Creating More Accurate Estimates

Customers are often complaining about service that came in at a different price than they were first told. Many times, at least in the automotive service industry this isn’t done on purpose. It’s a case where more parts were needed than anticipated, something went wrong during disassembly, or an operation was left off the original estimate. Is it possible to create more accurate estimates?

I believe that it is. In our classes shops often talk about many “work arounds” to poor estimates. The most popular of these is a % bump to an estimate to cover any unexpected cost overruns. Although I don’t hate the idea, and it is practiced by many, the challenge created in today’s selling environment is the inability to compete with someone’s price who isn’t adding a fudge factor to their estimate.

For me the easiest way to create more accurate estimates is to ask some simple questions to your technician. Understand that technicians think differently than most people who work the service counter. The service counter will make certain assumptions and then create and present an estimate only to find out there was more the technicians new about the repair. Asking the technician “is there anything that you expect could go wrong with the repair” can help draw out useful information to present to the customer. Using “In case the customer asks me how you know this is the problem for sure, can you show me?” can help to get a feel for how certain the technician is that he or she has found the problem. “Are there any other parts you may need?” is something I asked my technicians with every repair. I hated the unexpected as much as the customer did. After a while the technicians figured out that I’d be asking and I could count on them to just tell me!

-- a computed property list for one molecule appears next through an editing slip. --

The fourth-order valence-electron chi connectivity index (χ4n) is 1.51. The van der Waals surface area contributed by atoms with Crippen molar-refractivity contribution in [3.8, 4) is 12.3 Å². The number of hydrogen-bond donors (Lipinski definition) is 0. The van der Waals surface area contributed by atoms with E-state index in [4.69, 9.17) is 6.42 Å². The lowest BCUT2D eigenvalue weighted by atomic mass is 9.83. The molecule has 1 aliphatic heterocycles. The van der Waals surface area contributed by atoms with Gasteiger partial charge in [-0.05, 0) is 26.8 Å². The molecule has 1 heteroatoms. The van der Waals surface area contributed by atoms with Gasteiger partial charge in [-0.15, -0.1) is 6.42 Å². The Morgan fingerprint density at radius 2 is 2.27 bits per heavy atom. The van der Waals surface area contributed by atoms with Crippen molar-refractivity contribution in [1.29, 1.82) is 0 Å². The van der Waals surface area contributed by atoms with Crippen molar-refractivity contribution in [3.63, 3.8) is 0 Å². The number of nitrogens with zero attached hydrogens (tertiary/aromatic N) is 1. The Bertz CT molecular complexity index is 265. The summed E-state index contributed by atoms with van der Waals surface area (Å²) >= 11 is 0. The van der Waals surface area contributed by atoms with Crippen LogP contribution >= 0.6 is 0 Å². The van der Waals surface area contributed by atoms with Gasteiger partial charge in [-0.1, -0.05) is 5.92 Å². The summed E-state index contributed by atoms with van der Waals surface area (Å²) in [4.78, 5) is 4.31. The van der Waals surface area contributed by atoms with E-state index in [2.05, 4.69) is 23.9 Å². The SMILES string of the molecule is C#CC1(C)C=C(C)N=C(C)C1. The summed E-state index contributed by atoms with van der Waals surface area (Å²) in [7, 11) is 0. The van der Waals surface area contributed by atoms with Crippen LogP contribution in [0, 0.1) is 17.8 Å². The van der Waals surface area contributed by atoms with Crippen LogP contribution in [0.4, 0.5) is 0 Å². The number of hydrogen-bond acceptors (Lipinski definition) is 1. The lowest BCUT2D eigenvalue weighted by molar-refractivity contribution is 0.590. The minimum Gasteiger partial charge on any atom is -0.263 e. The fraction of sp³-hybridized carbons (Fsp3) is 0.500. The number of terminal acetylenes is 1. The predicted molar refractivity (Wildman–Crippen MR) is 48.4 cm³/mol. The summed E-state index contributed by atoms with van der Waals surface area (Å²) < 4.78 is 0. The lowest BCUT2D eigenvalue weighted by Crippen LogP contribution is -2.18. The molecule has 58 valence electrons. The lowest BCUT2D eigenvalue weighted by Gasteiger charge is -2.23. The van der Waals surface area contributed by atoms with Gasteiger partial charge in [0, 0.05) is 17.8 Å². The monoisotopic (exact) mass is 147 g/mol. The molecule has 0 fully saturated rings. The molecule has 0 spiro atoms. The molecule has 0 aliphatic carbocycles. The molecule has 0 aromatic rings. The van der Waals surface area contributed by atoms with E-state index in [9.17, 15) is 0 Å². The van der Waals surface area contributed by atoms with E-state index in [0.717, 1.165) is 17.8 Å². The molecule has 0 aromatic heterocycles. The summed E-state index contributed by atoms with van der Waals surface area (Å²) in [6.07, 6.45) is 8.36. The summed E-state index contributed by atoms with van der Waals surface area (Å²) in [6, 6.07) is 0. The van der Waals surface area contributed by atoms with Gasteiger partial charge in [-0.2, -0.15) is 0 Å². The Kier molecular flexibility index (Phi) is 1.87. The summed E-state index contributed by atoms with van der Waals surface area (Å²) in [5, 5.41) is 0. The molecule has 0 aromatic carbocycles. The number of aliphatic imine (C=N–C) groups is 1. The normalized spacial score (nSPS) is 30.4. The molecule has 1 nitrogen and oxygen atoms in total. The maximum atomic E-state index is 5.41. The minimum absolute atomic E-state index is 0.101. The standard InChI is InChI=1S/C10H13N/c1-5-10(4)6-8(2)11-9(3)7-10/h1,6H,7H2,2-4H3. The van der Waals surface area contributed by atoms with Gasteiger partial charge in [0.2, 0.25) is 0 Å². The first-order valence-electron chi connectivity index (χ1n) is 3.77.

After all, accurate estimates are really all about setting expectations. Having more information will help you set better expectations. By thinking like a customer, anticipating what could go wrong, and asking simple questions you can increase the accuracy of your estimates.

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